And a Child Shall Lead Them

Yesterday at noon the Drury community gathered for its annual holiday luncheon.  As always, the meal was delicious and the conversation was fun.  But this year was special.  Angels visited our gathering.  About 70 second and third grade children from McGregor Elementary School came to give the winter holiday concert.  It was magnificent.  When the children arrived, the applause was thunderous.  When they finished, the standing ovation would not stop.

The children giggled.  Several kids put fingers in their ears because the applause was so loud.  Some were brave beyond belief and gave mini-solos as a part of the show.  All were perfect pitch as far as we were concerned. Indeed, no one could resist their innocence, excitement, or joy. They put us into the holiday spirit like no prior year.  (Kudos to the folks in the education department and the library who were originally chosen to do all of the entertainment.  To throw us off guard, they initiated their “concert” with such off-key singing that we were all wondering if we were going to survive.  It was a set-up, of course, and we fell for it until the children arrived to deliver the real concert.)

This Christmas I pray that you will be as surprised  as we were when the children entered our holiday luncheon.  As adults, we can be a cynical bunch.  We have been around.  We know what’s up.  We don’t trust the season because we know that life is not always joy-filled and happy.  That is why we need Christmas concerts by small children.  In particular, I hope that you will be blessed this season with childlike innocence, joy, and trust.

Innocence: While it might be hard to return to that time when you awaited Santa Claus with images of sugar plums dancing in your head, questioning what you “know” can be valuable.  We know that the powerful rule over the weak; the strong survive; there’s never enough for everybody. Yet it may change our lives to question that knowledge.  As Leah Hamilton read from Isaiah 11 at our Christmas Vespers on the first Sunday of December, there is another way.  “The wolf also shall dwell with the lamb, and the leopard shall lie down with the kid; and the calf and the young lion and the fatling together; and a little child shall lead them.”  May you become so “naive” and “innocent” this Christmas to join children in believing that peace on earth is possible.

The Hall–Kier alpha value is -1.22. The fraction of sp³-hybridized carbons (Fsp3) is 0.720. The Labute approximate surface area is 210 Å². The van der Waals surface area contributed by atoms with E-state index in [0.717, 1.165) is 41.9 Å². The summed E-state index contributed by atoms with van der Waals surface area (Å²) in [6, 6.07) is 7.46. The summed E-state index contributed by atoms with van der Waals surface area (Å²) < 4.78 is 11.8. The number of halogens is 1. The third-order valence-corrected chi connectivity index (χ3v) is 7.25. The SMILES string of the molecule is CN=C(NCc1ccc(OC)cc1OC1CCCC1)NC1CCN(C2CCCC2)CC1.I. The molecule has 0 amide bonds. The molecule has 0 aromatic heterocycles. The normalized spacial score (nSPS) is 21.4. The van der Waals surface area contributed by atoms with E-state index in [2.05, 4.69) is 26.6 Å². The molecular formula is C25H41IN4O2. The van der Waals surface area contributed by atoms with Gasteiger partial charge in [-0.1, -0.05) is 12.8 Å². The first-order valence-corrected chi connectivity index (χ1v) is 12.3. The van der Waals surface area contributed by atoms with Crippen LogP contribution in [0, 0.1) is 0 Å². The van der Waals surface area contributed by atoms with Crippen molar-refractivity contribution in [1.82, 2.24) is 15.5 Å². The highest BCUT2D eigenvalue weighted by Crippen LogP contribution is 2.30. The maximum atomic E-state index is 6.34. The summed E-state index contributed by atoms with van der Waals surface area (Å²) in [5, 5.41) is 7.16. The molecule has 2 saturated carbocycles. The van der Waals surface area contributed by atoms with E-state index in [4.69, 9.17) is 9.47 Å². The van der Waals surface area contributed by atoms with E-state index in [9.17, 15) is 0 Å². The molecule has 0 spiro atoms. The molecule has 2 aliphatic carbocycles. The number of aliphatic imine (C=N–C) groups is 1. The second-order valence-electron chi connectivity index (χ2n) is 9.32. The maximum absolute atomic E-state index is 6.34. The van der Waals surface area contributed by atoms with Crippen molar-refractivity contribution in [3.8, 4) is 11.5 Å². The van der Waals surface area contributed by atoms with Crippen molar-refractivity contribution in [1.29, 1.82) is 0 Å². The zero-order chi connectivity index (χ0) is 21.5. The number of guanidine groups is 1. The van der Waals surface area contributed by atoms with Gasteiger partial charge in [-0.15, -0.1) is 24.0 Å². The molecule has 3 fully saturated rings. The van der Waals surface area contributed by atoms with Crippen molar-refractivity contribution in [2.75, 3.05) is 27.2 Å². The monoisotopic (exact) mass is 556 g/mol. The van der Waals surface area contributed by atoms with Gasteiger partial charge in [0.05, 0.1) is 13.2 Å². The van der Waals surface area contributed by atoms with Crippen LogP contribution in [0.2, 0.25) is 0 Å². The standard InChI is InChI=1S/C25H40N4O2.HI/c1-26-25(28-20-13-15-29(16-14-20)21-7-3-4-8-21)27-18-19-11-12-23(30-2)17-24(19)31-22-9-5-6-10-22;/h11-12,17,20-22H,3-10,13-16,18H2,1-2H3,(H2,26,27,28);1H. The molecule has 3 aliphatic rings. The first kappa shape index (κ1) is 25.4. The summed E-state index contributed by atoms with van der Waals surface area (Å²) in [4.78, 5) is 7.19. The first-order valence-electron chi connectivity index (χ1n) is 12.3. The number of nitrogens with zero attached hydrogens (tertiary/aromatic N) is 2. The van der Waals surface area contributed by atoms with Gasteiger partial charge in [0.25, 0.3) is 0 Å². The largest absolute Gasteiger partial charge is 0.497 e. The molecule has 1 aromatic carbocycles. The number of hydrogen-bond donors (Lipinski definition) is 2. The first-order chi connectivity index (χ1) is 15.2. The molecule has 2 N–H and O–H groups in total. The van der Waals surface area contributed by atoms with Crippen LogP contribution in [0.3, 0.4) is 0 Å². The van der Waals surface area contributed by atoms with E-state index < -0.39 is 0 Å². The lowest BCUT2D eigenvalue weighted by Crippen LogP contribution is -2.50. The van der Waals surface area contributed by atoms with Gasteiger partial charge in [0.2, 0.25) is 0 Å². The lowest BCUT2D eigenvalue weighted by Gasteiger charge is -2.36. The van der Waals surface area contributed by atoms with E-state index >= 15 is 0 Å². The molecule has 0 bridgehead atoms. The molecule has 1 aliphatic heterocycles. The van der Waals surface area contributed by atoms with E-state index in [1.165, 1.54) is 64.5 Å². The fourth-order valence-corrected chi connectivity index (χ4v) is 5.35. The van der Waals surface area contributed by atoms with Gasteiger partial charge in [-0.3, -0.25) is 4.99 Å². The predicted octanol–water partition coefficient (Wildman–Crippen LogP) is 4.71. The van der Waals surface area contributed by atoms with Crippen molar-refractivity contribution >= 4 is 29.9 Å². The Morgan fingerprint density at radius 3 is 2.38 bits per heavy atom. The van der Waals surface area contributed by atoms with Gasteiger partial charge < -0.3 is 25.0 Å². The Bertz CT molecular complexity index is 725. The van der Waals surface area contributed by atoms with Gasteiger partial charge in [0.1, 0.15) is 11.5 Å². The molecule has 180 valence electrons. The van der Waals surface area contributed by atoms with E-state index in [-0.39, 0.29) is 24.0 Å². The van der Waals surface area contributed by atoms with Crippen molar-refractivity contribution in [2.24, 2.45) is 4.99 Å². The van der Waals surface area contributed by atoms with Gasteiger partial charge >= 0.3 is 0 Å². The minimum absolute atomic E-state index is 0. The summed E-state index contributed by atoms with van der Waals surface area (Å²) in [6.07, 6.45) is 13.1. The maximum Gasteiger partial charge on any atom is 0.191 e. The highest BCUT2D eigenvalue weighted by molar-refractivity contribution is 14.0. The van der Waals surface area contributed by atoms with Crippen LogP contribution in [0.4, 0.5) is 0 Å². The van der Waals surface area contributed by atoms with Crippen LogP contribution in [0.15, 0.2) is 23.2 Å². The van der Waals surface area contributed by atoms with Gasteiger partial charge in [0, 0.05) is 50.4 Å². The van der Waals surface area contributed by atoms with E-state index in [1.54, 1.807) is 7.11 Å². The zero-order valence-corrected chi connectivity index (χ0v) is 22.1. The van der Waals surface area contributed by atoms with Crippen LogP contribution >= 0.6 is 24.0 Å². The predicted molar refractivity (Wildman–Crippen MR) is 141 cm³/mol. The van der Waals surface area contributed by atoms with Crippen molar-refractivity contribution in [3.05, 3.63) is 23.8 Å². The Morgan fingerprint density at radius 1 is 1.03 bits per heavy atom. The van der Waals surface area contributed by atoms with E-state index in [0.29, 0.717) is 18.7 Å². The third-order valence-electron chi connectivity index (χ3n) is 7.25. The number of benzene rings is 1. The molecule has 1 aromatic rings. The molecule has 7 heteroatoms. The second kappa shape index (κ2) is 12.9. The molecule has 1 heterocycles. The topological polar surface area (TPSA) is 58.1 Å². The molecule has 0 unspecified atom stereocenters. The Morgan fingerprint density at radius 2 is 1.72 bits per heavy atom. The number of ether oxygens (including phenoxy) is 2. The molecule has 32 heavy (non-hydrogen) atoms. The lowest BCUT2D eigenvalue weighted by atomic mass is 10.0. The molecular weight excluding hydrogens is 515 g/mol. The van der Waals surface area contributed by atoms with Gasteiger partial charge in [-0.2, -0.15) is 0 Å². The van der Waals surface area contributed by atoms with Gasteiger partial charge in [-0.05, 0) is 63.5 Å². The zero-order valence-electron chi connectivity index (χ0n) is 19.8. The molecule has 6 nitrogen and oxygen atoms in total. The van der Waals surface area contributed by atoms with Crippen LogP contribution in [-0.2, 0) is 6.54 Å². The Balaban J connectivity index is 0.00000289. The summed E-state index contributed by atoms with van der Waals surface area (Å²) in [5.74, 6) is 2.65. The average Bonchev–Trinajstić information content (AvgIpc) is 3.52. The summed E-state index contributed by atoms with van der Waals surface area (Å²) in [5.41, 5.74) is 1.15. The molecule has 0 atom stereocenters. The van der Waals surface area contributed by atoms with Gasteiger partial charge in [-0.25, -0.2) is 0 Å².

Joy: Young children are spontaneously joyful and open to experience.  When small children are asked whether they can dance or sing, they say “yes.”  Of course.  They have not yet learned that they can only do some things well.  Their minds are not so full of worry.  They enjoy the present and are amazed by the world with all of its novelty.  May we choose that way of being – living fully in the present without guilt about the past or anxiety about the future.  May we taste of joy this year by loving and being loved.  There is nothing more important.

Trust: Finally, may we trust.  For six years, since the Great Recession began in 2008, we have received a barrage of bad news.  The economy was hit badly and still has only partially recovered.  Liberal arts colleges have experienced some enrollment declines.  Even Drury has experienced a time of belt-tightening.  In the face of such challenges, some of us are tempted to allow our lives to be dominated by anxiety, worry, and fear.  That is a mistake.

Children certainly can be afraid.  But they also have a marvelous capacity for trusting – trusting their parents, trusting their teachers, trusting their world.  May we learn from that.  We sometimes think that trust is about others.  Are they safe or reliable?  Will they help or hurt me?  But I think trust is really about us.  In what do we most believe?  What really matters for our lives?  When we place our trust in deeper values such as love, compassion, justice, generosity and community, we allow ourselves to breathe.  Worry becomes less consuming.  Hope grows.  Nothing can take those values away from us no matter how cold the winds.

This Christmas may you hear your own group of “angels.”  May you be innocent enough to believe in peace for yourselves, your families, and the world.  May you find yourself breaking out in joy by living in the presence of God who came in the form of a child.  May you trust in the gift of hope and the beauty of life together no matter the challenges.

And, like the beloved members of the education department and Olin library, may you sing off-key, knowing that your singing is more important than the perfection of your performance.  Merry Christmas to you and yours!

Peter Browning


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